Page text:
Why constant job cuts could be the new normal for Big Tech

Sundar Pichai
Google CEO Sundar Pichai just announced a new round of layoffs.Justin Sullivan/Getty Images
  • Google is the latest Big Tech company to announce job cuts.

  • Big Tech went through several rounds of massive cuts last year. Now it's making smaller ones.

  • This could become the new normal for Big Tech, for a couple of reasons.

When Google announces earnings in a couple of weeks, it will announce that it made tens of billions of dollars in profit last year.

This week, Google is announcing that it's going through a wave of layoffs. That's on the heels of major cuts the company made last year, though this year's are much smaller, it says.

What's going on?

Google CEO Sundar Pichai has told employees that he's making the most recent cuts to free up resources to make new investments and because he wants to "[remove] layers to simplify execution and drive velocity in some areas."

All of that may be true, but it's also CEO-speak. A shorter, plain-English version might look like this: "We're a really big company that makes a lot of money and Wall Street wants us to make more. Cuts are a part of that."

And if that's happening at Google — a company worth close to two trillion dollars — you can expect to see it at other Big Tech companies, too. See, for instance, Amazon, which also made huge cuts last year and went through another smaller round this month. Meta did the same thing: Two big rounds of cuts last year (and another the year before that) and a (much) smaller round this month.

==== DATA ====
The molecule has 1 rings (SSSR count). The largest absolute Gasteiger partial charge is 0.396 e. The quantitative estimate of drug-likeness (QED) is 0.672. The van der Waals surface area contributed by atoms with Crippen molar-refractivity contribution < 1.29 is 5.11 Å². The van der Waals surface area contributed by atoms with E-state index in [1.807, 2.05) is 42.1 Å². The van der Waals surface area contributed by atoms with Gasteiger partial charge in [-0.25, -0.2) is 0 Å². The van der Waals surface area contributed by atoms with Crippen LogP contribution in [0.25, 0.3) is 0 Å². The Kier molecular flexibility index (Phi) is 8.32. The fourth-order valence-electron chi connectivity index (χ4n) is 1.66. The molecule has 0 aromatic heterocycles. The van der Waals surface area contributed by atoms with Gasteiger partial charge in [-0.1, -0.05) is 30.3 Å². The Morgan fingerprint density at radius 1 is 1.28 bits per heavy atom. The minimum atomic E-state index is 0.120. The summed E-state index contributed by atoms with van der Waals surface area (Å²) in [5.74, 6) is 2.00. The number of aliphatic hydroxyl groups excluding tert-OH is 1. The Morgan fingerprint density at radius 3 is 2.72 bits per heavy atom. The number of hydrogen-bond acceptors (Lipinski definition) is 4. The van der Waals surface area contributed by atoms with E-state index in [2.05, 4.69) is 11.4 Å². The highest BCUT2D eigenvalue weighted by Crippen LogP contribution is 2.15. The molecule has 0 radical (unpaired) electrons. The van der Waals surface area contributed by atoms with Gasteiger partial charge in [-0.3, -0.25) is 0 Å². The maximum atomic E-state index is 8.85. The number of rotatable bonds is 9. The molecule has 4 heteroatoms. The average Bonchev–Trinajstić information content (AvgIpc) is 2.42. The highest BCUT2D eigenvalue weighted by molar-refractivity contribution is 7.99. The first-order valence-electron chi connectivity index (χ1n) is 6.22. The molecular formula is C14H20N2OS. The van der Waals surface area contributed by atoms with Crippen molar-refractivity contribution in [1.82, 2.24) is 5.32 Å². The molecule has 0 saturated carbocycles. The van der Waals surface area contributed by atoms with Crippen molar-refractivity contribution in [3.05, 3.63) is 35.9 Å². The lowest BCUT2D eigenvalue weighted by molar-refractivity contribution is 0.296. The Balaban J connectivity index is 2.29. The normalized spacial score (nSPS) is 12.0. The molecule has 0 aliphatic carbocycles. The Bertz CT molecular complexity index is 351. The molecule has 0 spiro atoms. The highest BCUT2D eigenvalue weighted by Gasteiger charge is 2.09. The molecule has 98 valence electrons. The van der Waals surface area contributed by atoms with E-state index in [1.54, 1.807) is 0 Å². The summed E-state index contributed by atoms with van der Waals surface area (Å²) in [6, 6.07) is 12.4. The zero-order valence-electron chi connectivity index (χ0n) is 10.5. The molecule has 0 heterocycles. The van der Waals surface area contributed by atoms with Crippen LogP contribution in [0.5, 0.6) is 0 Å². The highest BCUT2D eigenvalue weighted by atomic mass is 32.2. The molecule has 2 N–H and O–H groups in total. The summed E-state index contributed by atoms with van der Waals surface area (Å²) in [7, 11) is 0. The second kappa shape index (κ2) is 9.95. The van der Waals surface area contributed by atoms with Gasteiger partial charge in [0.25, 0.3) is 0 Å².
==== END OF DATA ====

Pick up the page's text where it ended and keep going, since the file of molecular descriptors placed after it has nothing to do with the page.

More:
And there's a very good chance this could become the new normal.

That's for two reasons:

We live in a post-ZIRP world, and that's not going to change.

The long-running tech boom happened alongside a long-running period of low/no-interest rates, and the two are very much connected. Now that we're out of the zero-interest-rate-policy era, investors are much more interested in profits than growth, which is affecting every part of the tech industry, from startups to the biggest public companies. (Tech observer Gergely Orosz has a very nice summary here.)

If you're a small and/or unprofitable company, you're in real trouble since it's going to be hard to get your hands on more money to stay afloat. But even giant companies that mint money, like Google and Meta, are under pressure to show Wall Street that they can keep their profit margins intact, especially if they're also making giant investments in projects like AI. This leads to the second point:

Big Tech is really big and really old

For a long time, Silicon Valley's brightest stars grew at a crazy pace. But that run is over, and they're all well into middle age now: Google, for instance, is powered by the search ad business it created more than two decades ago. YouTube, its next biggest business, started way back in 2005.

All of the biggest tech companies would like to have something shiny and new to show off to investors — another growth story. But when you're that size, it's very hard to move the needle.

Maybe that will turn out to be the AI boom, though some of the enthusiasm we saw last year for that tech has been tempered.

But in any case: Absent a truly breakthrough product, Big Tech is going to look like any other big, established industry — one that periodically lays off workers.

Read the original article on Business Insider